10 January 2016

Privacy Engineering: Mobile Standards for Digital Trust...

The landscape for software engineering standards within corporate organizations, is now on the radar of Operational Risk Management (ORM) experts.  What are the privacy and security related engineering design standards, that are being utilized at JP Morgan Chase, Citibank or Paypal for mobile App development?

Effective and standardized "Privacy Engineering" of mobile applications at organizations in Critical Infrastructure sectors such as Finance and Banking is just one example.  It is soon to be a greater focus of the Federal Trade Commission (FTC) and other U.S. regulators.  Why?

"Trust Decisions" are being made by consumers each day, as millions of of mobile banking customers download an application to their Android or iOS smart phones.  The consumer then has immediate exposure to the quality of the software engineering, by the UX/design and developer of the software App.  The standards being utilized by each organization for designing and engineering those Apps with privacy and security, may vary by who developed the application and for what particular operating system.

So what?  U.S. financial institutions software engineering departments and other highly regulated industries will be a continued and concentrated focus by the Federal Trade Commission (FTC).  Standards for privacy software engineering and disclosure of the rules will become even more of a critical factor.  Why?
As a result, to act within the time constraints of deadlines, the presence of fiercer competition, and the looming threat of higher lost-opportunity costs, you have no choice—you must presume the trustworthiness of the information you acquire to make decisions. Deciding now requires you to acquire the information you need from the most accessible source, with zero time to ask the important questions: “Where did this information come from? Who put this report together? Has the data been confirmed to be accurate? Who actually authored the analysis? Does this bank statement reflect all of our deposits?”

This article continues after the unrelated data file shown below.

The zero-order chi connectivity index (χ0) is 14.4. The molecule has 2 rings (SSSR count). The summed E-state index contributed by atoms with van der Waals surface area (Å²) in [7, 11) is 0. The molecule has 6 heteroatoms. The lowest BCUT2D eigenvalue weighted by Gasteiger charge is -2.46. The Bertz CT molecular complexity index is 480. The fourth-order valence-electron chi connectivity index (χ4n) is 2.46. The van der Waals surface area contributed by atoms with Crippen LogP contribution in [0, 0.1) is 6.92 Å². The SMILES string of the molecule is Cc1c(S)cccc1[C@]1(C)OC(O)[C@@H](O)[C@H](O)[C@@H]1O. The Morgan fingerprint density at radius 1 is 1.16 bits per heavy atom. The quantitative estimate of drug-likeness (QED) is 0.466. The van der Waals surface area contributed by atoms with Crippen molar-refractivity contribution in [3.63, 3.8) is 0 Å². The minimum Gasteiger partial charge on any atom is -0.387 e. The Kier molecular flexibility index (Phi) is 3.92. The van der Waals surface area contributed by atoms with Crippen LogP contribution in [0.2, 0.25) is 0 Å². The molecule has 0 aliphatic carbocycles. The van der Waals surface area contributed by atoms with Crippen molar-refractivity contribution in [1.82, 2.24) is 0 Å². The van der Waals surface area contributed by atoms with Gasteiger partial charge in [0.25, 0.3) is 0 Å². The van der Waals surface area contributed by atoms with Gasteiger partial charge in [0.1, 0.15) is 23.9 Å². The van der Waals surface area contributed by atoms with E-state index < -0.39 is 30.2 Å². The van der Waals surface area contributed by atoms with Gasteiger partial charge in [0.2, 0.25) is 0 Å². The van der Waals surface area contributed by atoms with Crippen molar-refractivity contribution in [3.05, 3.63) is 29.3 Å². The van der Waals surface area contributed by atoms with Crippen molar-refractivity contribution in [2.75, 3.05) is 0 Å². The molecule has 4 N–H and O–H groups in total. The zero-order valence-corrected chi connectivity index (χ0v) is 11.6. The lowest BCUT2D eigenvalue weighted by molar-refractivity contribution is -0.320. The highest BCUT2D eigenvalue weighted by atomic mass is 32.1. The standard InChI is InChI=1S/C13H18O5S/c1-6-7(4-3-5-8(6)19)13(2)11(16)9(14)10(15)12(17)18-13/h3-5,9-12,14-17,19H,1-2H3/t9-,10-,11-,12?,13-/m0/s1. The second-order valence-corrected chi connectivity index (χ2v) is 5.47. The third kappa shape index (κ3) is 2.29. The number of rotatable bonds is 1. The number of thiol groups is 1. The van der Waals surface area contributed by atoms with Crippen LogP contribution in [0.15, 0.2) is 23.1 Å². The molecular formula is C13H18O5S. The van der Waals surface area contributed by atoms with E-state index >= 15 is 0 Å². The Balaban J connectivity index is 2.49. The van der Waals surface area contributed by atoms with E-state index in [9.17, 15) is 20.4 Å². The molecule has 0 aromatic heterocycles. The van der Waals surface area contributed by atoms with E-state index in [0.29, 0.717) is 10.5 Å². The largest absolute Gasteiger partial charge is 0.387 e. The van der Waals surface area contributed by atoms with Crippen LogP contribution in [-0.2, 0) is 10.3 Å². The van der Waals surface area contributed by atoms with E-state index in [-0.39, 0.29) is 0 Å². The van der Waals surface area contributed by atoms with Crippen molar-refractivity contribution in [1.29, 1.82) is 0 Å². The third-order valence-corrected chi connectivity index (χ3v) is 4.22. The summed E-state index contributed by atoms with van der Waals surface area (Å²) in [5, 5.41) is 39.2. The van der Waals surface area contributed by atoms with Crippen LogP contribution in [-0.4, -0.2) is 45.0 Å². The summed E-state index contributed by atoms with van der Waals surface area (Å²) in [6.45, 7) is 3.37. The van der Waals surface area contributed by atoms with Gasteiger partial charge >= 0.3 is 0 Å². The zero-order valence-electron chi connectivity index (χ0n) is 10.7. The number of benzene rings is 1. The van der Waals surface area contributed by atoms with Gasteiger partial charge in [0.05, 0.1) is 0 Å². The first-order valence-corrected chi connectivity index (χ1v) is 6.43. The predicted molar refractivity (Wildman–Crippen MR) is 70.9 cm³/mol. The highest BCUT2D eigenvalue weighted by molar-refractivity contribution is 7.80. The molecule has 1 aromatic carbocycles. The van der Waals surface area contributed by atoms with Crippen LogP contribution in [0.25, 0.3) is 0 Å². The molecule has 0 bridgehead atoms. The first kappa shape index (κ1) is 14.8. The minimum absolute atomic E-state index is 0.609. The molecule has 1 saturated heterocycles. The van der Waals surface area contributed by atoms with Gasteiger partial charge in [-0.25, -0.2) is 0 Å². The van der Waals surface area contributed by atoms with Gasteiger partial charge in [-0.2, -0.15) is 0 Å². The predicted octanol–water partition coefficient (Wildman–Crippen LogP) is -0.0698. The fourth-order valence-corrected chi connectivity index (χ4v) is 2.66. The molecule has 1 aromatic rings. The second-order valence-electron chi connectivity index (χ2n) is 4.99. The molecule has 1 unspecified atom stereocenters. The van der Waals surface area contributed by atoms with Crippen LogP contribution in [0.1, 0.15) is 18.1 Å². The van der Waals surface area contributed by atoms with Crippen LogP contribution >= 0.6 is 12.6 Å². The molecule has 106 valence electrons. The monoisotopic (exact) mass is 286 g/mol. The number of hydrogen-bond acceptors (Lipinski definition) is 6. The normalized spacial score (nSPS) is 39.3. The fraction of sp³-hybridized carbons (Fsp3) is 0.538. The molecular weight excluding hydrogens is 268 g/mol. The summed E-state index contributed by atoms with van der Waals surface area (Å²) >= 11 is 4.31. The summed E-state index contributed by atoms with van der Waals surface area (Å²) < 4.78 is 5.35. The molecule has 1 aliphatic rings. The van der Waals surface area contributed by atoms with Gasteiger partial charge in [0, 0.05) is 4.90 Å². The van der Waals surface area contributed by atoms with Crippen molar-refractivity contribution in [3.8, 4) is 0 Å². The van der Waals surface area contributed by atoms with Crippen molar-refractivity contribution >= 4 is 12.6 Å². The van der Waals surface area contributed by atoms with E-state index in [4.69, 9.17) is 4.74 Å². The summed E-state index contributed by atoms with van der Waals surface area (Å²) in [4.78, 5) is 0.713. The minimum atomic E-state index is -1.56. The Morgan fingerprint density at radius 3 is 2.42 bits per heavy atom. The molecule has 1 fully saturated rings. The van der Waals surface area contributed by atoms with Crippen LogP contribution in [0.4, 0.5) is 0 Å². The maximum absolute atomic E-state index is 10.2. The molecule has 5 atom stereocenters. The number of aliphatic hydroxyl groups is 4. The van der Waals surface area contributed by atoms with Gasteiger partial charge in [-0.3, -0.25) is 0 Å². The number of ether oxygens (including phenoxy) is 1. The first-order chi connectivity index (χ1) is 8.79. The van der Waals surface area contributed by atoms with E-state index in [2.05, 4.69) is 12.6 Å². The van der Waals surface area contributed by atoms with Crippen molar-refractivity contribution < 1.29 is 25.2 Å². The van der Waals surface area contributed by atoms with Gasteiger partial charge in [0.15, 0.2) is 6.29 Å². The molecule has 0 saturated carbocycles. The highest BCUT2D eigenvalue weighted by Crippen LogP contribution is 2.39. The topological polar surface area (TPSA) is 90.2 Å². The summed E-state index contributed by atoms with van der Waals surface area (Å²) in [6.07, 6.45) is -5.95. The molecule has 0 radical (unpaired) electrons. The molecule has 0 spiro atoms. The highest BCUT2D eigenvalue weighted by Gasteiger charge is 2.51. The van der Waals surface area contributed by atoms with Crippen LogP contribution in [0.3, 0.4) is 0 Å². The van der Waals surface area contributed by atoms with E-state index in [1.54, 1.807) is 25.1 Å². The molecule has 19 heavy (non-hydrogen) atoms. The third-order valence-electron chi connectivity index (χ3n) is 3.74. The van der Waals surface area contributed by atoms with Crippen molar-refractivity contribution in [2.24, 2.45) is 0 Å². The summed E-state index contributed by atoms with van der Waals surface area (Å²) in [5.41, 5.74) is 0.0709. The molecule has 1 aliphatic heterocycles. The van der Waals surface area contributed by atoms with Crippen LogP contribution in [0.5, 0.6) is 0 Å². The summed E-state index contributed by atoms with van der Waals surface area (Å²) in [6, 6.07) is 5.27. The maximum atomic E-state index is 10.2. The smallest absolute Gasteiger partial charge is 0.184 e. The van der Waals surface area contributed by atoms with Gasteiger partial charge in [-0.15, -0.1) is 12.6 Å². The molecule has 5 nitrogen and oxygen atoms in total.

Answering these types of questions is inherent to how we make good decisions. You seek information that serves as fuel for your decision. You work hard to validate that the information can be trusted. You calculate toward your decision, constantly evaluating whether the information holds up its reliability. But in today’s 24/7/365, wired decision-making landscape, there is no time to ask those questions. Those controlling the information you need understand that pressure and require you to presume their digital information is trustworthy and reliable for making your decisions. Thus, to gain control of digital information is to succeed in imposing an enormous handicap—removing your ability to challenge its trustworthiness by asking the right questions.  Source:  Achieving Digital Trust by Jeffrey Ritter.